SPORTS
August 12, 1986 | By RICH HOFMANN, Daily News Sports Writer
When they inducted Weeb Ewbank into the Pro Football Hall of Fame in 1978, there was all the usual talk about how he coached the 1958 Baltimore Colts to the NFL title, and how his New York Jets won Super Bowl III. That Ewbank was the guy who gave Buddy Ryan his first pro coaching job and had the greatest influence on Ryan's philosophy did not seem important at the time. It did yesterday, though, when Ewbank came to West Chester. It kept reporters talking to Ewbank long after practice, until Ryan laughingly hauled him away, yelling, "I brought him here to work, not to do interviews.
SPORTS
September 18, 2007 | By BERNARD FERNANDEZ, fernanb@phillynews.com
After he made good on his seemingly outrageous guarantee that his New York Jets would upset the Baltimore Colts in Super Bowl III, Joe Namath never issued a similar public assurance for the remainder of his NFL career. With Saturday's 38-0 crushing of winless Notre Dame, Mike Hart, Michigan's All-America senior tailback, is retiring from the prediction business tied with Namath at one signed, sealed and delivered guaranteed victory. He's not about to venture out on that limb again. Asked if he might be willing to go for two locks in a row, with undefeated and No. 10 Penn State coming into Michigan Stadium this weekend, Hart demurred.
SPORTS
January 18, 1999 | By Ron Reid, INQUIRER STAFF WRITER
The New York Jets' implausible dream, 30 years in the making, died in an avalanche of turnovers yesterday at Mile High Stadium. Cheers are resounding in the Rocky Mountains because the Denver Broncos came back from a rash of early mistakes to hammer the Jets, 23-10, for their 19th straight victory at home. Highlighted by Terrell Davis' 167 yards rushing and 31-yard touchdown run, the win gave the Broncos their second straight AFC championship and, more important, a chance to win the Super Bowl for a second straight season.
1 | 2 | 3 | 4 | 5 | Next »
ARTICLES BY DATE
NEWS
September 2, 2011 | BY JOHN F. MORRISON, morrisj@phillynews.com 215-854-5573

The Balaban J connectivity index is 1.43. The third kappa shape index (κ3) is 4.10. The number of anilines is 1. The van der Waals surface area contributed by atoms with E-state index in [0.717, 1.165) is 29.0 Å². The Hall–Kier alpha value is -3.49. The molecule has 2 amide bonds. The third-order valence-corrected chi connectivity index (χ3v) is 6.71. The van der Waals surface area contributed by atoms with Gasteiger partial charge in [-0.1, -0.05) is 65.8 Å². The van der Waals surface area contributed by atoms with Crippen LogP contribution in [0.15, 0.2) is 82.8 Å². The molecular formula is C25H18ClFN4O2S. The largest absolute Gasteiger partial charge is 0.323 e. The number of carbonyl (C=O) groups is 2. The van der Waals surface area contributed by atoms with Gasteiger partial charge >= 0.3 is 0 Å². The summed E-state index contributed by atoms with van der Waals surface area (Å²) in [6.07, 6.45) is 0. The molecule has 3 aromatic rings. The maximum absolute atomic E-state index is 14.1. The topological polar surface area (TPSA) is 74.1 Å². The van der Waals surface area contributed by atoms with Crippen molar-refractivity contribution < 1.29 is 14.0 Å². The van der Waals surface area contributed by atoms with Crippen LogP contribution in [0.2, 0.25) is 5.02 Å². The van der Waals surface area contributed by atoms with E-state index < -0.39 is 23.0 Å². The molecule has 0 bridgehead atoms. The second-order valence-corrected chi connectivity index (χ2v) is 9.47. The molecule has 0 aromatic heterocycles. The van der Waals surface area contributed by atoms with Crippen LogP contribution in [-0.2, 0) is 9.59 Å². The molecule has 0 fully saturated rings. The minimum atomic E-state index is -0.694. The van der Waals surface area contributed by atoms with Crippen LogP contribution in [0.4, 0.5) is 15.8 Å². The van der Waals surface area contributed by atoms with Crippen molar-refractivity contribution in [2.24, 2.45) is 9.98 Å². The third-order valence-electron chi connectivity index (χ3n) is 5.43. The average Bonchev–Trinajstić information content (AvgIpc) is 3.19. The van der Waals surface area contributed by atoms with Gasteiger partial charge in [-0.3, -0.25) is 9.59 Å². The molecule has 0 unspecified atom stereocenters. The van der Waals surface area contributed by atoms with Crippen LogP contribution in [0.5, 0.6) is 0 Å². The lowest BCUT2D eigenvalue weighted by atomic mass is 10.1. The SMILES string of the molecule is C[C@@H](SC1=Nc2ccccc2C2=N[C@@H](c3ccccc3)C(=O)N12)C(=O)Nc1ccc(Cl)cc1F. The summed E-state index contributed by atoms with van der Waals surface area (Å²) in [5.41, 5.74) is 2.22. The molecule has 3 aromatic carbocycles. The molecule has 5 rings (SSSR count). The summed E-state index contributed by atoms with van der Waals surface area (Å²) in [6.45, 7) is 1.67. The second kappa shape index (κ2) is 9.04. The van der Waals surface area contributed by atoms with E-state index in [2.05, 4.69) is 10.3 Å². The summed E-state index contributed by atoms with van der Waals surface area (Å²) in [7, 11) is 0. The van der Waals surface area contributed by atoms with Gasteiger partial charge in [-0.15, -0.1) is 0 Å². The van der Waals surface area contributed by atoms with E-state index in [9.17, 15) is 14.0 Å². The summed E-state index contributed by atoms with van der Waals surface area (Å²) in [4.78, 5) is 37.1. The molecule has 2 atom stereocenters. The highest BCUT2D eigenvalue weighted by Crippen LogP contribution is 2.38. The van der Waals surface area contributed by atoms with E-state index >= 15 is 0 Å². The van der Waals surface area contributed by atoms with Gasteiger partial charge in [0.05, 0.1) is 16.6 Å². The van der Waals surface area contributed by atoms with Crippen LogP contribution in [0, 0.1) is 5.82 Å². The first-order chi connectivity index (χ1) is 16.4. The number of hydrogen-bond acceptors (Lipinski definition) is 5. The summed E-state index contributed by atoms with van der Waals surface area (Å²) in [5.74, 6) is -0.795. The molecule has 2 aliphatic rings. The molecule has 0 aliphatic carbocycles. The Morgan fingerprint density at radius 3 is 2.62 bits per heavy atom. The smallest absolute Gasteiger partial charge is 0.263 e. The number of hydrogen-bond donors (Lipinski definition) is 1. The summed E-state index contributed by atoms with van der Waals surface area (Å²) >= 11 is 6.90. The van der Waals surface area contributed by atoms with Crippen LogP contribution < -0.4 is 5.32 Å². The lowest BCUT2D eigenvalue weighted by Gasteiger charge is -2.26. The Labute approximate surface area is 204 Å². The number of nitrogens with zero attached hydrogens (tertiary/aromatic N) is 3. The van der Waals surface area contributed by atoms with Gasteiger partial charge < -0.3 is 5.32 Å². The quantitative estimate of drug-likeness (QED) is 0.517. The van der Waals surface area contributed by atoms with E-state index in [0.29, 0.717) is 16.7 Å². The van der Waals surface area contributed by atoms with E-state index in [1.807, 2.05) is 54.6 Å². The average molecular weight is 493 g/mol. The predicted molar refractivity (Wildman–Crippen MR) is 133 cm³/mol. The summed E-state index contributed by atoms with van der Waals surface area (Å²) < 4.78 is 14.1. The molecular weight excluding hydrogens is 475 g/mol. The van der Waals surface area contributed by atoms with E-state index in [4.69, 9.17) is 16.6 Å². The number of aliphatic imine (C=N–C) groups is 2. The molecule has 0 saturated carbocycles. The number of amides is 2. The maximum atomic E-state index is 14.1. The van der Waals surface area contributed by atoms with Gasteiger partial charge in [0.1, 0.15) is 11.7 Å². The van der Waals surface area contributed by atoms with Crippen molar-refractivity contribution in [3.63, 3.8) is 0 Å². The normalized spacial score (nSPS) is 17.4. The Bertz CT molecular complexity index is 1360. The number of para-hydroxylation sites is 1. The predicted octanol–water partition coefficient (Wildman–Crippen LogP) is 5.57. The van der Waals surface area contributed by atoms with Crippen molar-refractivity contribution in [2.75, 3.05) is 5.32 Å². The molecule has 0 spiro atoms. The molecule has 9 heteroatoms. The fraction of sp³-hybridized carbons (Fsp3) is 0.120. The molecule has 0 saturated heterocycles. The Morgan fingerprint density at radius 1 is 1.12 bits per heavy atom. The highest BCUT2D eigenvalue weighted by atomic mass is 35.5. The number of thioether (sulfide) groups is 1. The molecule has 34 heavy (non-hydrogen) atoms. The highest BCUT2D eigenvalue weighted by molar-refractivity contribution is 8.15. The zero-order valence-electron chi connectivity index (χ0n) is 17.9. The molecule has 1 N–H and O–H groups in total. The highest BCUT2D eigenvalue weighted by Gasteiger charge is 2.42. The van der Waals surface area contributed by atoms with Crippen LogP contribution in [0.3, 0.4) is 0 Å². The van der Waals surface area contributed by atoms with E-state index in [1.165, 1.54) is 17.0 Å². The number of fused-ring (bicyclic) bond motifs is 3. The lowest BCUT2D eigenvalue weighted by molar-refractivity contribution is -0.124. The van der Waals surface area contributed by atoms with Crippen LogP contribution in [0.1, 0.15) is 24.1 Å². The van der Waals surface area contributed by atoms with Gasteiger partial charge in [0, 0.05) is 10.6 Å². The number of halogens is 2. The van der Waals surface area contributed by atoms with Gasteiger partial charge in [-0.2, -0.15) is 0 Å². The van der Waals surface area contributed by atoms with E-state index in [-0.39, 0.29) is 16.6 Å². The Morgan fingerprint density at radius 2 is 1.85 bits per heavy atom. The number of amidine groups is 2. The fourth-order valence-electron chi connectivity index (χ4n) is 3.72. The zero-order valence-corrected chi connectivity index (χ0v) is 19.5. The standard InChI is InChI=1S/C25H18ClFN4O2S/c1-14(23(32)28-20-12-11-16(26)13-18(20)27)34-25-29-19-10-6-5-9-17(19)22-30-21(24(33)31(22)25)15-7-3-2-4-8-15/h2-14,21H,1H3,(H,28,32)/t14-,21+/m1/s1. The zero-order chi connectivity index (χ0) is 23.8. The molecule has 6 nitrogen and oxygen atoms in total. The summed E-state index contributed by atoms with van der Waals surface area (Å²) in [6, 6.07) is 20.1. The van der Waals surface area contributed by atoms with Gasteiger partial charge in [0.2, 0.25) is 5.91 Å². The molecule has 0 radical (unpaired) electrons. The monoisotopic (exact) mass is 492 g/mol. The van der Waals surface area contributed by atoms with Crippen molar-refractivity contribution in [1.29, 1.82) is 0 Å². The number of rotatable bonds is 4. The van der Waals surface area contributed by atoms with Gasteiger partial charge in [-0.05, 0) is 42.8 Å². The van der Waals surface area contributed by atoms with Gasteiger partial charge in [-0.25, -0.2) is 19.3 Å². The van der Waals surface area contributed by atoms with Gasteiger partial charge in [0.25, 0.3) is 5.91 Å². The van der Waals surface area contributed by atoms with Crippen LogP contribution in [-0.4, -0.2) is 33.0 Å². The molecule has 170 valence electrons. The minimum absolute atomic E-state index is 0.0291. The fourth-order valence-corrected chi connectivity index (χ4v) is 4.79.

WHEN Joe Namath was recruited by Sonny Werblin, owner of the American Football League's New York Jets, in 1965, he had a choice between the Jets and the National Football League's Cardinals. He decided on the Jets, with which he went on to become a Hall of Famer, but told Werblin that he had one condition: that the Jets hire his old University of Alabama roommate, Ray Abruzzese. Ray, a South Philly kid, was playing defensive back for the AFL's Buffalo Bills at the time. Bills owner Ralph Wilson agreed to let Ray go and he joined Namath on the Jets.
SPORTS
February 25, 2011
SORRY ANDY, the Eagles aren't going to win the Super Bowl this season. How do we know? Because yesterday, Rex Ryan guaranteed the Jets were going all the way. "I believe this is the year we're going to do it," the Jets coach told the Associated Press at the NFL scouting combine in Indianapolis. "I believe this is the year we're going to win the Super Bowl. The fact is, I thought we'd win it the first 2 years. "I guarantee we'll win it this year. " Some might say Rex is up to his old tricks.
SPORTS
October 28, 2009 | By Phil Anastasia INQUIRER STAFF WRITER
New York had an A-list celebrity quarterback who led his football team to the Super Bowl title. His nickname was Broadway Joe. Philadelphia had a rough-and-tumble hockey team that won back-to-back Stanley Cup championships. Its nickname was the Broad Street Bullies. The towns and their teams sometimes seem reflected by their main thoroughfares. Joe Namath led the New York Jets to victory in Super Bowl III, in 1969. The hard-hitting Flyers won Stanley Cup titles in 1974 and '75. New York's Broadway is bright lights and big-city glamour.
SPORTS
September 18, 2007 | By BERNARD FERNANDEZ, fernanb@phillynews.com